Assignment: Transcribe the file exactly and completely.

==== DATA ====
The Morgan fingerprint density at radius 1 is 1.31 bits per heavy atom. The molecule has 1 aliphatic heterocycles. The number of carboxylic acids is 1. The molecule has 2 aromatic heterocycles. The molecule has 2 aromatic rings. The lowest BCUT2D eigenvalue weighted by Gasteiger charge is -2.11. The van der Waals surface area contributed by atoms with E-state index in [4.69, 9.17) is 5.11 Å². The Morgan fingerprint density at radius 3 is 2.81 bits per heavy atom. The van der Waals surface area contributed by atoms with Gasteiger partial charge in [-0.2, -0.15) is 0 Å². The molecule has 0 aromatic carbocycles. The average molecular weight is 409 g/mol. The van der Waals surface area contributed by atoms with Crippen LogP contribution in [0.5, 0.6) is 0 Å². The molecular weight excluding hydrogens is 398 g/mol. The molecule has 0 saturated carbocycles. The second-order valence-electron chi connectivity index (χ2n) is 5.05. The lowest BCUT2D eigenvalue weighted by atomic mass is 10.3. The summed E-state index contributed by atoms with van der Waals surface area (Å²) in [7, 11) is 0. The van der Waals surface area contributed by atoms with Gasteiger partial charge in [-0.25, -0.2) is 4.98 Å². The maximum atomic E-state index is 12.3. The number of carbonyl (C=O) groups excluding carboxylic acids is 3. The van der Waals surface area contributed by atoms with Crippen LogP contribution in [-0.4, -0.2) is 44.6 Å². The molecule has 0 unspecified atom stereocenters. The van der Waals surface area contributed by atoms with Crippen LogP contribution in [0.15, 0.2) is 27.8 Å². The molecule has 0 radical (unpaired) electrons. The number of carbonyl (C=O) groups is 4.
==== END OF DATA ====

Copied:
The Morgan fingerprint density at radius 1 is 1.31 bits per heavy atom. The molecule has 1 aliphatic heterocycles. The number of carboxylic acids is 1. The molecule has 2 aromatic heterocycles. The molecule has 2 aromatic rings. The lowest BCUT2D eigenvalue weighted by Gasteiger charge is -2.11. The van der Waals surface area contributed by atoms with E-state index in [4.69, 9.17) is 5.11 Å². The Morgan fingerprint density at radius 3 is 2.81 bits per heavy atom. The van der Waals surface area contributed by atoms with Gasteiger partial charge in [-0.2, -0.15) is 0 Å². The molecule has 0 aromatic carbocycles. The average molecular weight is 409 g/mol. The van der Waals surface area contributed by atoms with Crippen LogP contribution in [0.5, 0.6) is 0 Å². The molecular weight excluding hydrogens is 398 g/mol. The molecule has 0 saturated carbocycles. The second-order valence-electron chi connectivity index (χ2n) is 5.05. The lowest BCUT2D eigenvalue weighted by atomic mass is 10.3. The summed E-state index contributed by atoms with van der Waals surface area (Å²) in [7, 11) is 0. The van der Waals surface area contributed by atoms with Gasteiger partial charge in [-0.25, -0.2) is 4.98 Å². The maximum atomic E-state index is 12.3. The number of carbonyl (C=O) groups excluding carboxylic acids is 3. The van der Waals surface area contributed by atoms with Crippen LogP contribution in [-0.4, -0.2) is 44.6 Å². The molecule has 0 unspecified atom stereocenters. The van der Waals surface area contributed by atoms with Crippen LogP contribution in [0.15, 0.2) is 27.8 Å². The molecule has 0 radical (unpaired) electrons. The number of carbonyl (C=O) groups is 4.